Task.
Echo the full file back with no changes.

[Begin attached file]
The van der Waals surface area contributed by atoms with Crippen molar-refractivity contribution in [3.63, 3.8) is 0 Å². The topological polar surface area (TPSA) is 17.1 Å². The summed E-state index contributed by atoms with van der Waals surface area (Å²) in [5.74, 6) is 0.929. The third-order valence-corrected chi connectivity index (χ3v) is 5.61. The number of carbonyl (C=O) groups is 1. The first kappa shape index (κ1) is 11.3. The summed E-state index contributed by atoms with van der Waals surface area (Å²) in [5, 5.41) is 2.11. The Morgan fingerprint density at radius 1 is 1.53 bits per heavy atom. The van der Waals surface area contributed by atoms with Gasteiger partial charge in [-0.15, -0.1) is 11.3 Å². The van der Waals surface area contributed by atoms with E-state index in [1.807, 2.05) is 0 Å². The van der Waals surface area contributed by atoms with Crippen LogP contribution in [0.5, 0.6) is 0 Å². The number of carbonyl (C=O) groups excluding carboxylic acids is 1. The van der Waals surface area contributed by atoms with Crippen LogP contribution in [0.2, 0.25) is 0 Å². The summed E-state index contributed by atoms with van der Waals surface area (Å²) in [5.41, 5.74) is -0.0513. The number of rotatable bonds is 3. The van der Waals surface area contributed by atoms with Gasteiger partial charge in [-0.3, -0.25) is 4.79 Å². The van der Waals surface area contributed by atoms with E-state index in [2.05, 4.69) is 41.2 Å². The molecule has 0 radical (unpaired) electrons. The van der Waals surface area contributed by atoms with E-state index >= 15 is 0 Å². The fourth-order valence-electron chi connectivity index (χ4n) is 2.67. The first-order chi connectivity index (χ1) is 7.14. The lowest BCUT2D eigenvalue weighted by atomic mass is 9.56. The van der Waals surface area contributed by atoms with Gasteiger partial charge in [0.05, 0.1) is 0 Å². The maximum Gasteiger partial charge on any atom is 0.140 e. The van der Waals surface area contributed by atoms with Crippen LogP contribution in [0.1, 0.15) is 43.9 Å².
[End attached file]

The van der Waals surface area contributed by atoms with Crippen molar-refractivity contribution in [3.63, 3.8) is 0 Å². The topological polar surface area (TPSA) is 17.1 Å². The summed E-state index contributed by atoms with van der Waals surface area (Å²) in [5.74, 6) is 0.929. The third-order valence-corrected chi connectivity index (χ3v) is 5.61. The number of carbonyl (C=O) groups is 1. The first kappa shape index (κ1) is 11.3. The summed E-state index contributed by atoms with van der Waals surface area (Å²) in [5, 5.41) is 2.11. The Morgan fingerprint density at radius 1 is 1.53 bits per heavy atom. The van der Waals surface area contributed by atoms with Gasteiger partial charge in [-0.15, -0.1) is 11.3 Å². The van der Waals surface area contributed by atoms with E-state index in [1.807, 2.05) is 0 Å². The van der Waals surface area contributed by atoms with Crippen LogP contribution in [0.5, 0.6) is 0 Å². The number of carbonyl (C=O) groups excluding carboxylic acids is 1. The van der Waals surface area contributed by atoms with Crippen LogP contribution in [0.2, 0.25) is 0 Å². The summed E-state index contributed by atoms with van der Waals surface area (Å²) in [5.41, 5.74) is -0.0513. The number of rotatable bonds is 3. The van der Waals surface area contributed by atoms with Gasteiger partial charge in [-0.3, -0.25) is 4.79 Å². The van der Waals surface area contributed by atoms with E-state index in [2.05, 4.69) is 41.2 Å². The molecule has 0 radical (unpaired) electrons. The van der Waals surface area contributed by atoms with E-state index >= 15 is 0 Å². The fourth-order valence-electron chi connectivity index (χ4n) is 2.67. The first-order chi connectivity index (χ1) is 7.14. The lowest BCUT2D eigenvalue weighted by atomic mass is 9.56. The van der Waals surface area contributed by atoms with Gasteiger partial charge in [0.05, 0.1) is 0 Å². The maximum Gasteiger partial charge on any atom is 0.140 e. The van der Waals surface area contributed by atoms with Crippen LogP contribution in [0.1, 0.15) is 43.9 Å².